The Key Lies in the Species

Between 2001 and 2030, the amount of urban land in the world is expected to triple. We are currently half way there. More urban land means less habitat for wildlife. Right now, 17% of the estimated 800 species of North American birds are on their way to extinction. If they continue to lose habitat as cities grow, there will be no chance of increasing avian wildlife. Therefore, if we increase bird habitat within urban areas, bird populations and diversity can begin to rise.

In this article, the author shows the importance of trees in relation to increasing wildlife. It seems so simple—create habitat where wildlife can live and you’re good to go. The issue here is that just planting trees does not mean that there is more habitat for the birds and other wildlife. The key lies in the species of trees. For example, whereas a common tree species, Gingkoes, provides habitat for three species, an oak tree can host 537 species. The article says, “Research has shown that oaks benefit everything from caterpillars to songbirds. Even fish prosper, because the aquatic invertebrates they feed on favor oak leaves on stream bottoms.”

There are many factors that go into a bird’s habitat, including breeding, shelter, and food. The article makes the point that “a single pair of Carolina chickadees needs to bring 6,000-9,000 caterpillars to the nest to rear a clutch of a half-dozen nestlings.” Not only do you need the right tree species for the bird’s nests, but you need the right plants and shrubs for the caterpillars and other prey. The article also points out that native species are usually more beneficial, which is something to consider when rewildling an area. Simple things such as planting native shrubs which provide habitat for many species between lawns, mowing lawns every two weeks instead of every week to increase pollinators, and keeping cats indoors, can prevent the loss of billions of birds every year in the United States.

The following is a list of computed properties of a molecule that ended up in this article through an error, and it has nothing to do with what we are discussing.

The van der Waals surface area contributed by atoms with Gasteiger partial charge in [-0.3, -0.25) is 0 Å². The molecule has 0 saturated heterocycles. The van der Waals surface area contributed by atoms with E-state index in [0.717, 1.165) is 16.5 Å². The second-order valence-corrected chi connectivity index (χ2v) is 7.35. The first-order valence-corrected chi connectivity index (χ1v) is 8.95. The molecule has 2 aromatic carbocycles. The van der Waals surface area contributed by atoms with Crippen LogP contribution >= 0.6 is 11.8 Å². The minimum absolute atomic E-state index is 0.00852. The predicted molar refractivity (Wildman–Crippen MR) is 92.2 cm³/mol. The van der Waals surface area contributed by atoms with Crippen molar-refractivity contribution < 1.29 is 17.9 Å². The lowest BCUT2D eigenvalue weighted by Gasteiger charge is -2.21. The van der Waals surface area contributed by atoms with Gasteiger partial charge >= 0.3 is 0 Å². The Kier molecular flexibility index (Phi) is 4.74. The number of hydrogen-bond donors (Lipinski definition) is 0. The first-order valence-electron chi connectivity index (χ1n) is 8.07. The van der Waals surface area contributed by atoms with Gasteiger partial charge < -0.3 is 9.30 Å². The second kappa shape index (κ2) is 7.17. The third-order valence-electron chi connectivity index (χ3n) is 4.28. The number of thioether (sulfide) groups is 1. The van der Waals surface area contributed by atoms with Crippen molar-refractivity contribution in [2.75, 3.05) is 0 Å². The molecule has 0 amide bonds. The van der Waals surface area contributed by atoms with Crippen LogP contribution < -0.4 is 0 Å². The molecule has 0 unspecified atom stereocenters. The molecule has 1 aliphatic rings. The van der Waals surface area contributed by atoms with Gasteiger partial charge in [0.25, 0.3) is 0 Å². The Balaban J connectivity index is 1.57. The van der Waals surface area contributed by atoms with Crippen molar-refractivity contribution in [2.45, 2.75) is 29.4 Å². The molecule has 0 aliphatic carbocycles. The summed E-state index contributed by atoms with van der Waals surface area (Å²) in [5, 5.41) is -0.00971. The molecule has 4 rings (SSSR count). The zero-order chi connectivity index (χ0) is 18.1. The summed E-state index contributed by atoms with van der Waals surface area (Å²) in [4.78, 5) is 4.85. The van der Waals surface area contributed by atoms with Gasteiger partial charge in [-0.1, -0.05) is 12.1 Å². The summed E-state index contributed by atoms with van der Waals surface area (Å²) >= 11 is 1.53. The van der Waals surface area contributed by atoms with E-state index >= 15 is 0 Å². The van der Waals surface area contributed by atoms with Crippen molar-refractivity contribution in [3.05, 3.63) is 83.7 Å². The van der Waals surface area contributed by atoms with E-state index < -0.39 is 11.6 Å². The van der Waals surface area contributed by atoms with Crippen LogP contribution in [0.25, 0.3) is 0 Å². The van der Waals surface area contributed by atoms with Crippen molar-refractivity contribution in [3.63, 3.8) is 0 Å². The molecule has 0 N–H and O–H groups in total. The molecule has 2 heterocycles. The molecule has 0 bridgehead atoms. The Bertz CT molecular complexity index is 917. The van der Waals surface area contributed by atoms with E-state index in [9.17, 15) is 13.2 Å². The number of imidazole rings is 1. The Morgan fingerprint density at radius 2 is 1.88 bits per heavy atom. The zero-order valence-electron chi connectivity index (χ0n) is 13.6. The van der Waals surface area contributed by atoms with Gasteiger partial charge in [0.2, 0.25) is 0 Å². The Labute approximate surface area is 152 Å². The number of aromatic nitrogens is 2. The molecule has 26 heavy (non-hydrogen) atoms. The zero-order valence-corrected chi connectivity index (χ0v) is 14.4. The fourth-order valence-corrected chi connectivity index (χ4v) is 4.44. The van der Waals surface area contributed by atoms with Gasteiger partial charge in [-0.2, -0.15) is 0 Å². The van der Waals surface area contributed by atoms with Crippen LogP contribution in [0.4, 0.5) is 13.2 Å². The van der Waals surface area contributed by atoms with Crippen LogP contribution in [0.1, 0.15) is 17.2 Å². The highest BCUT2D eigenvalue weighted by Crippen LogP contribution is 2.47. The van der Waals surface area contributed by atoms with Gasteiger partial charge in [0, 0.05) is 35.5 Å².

An interesting thing that the article brought up the “Britain in Bloom Contest.” This is a contest for green cities, with many environmental criteria such as pollinators. This results in large scale planting efforts in British cities. Imagine if we did the same thing in the United States? If we had a competition between urban areas to see who could create the greenest city? This could have a great impact on rewilding urban areas—and not just for wildlife. It could get people involved in creating more green spaces, stressing the importance of native vegetation which provides the most habitat for wildlife as possible.

This article showed that when rewilding, you need to consider what kind of plants you are creating for your wildlife’s habitat. Just planting trees won’t do the trick—you have to pay attention to which trees you’re planting. This is definitely dependent on the type of wildlife in a specific area and its native vegetation. Before you can begin a rewilding process, you must have a complete understanding of the natural community where the city lies. Then, you must use that knowledge to create a habitat which can sustain the highest possible diversity of species.

Link: file:///Users/laurastalter/Documents/Urban Nature: How to Foster Biodiversity in World’s Cities by Richard Conniff: Yale Environment 360.webarchive

-Laura Stalter

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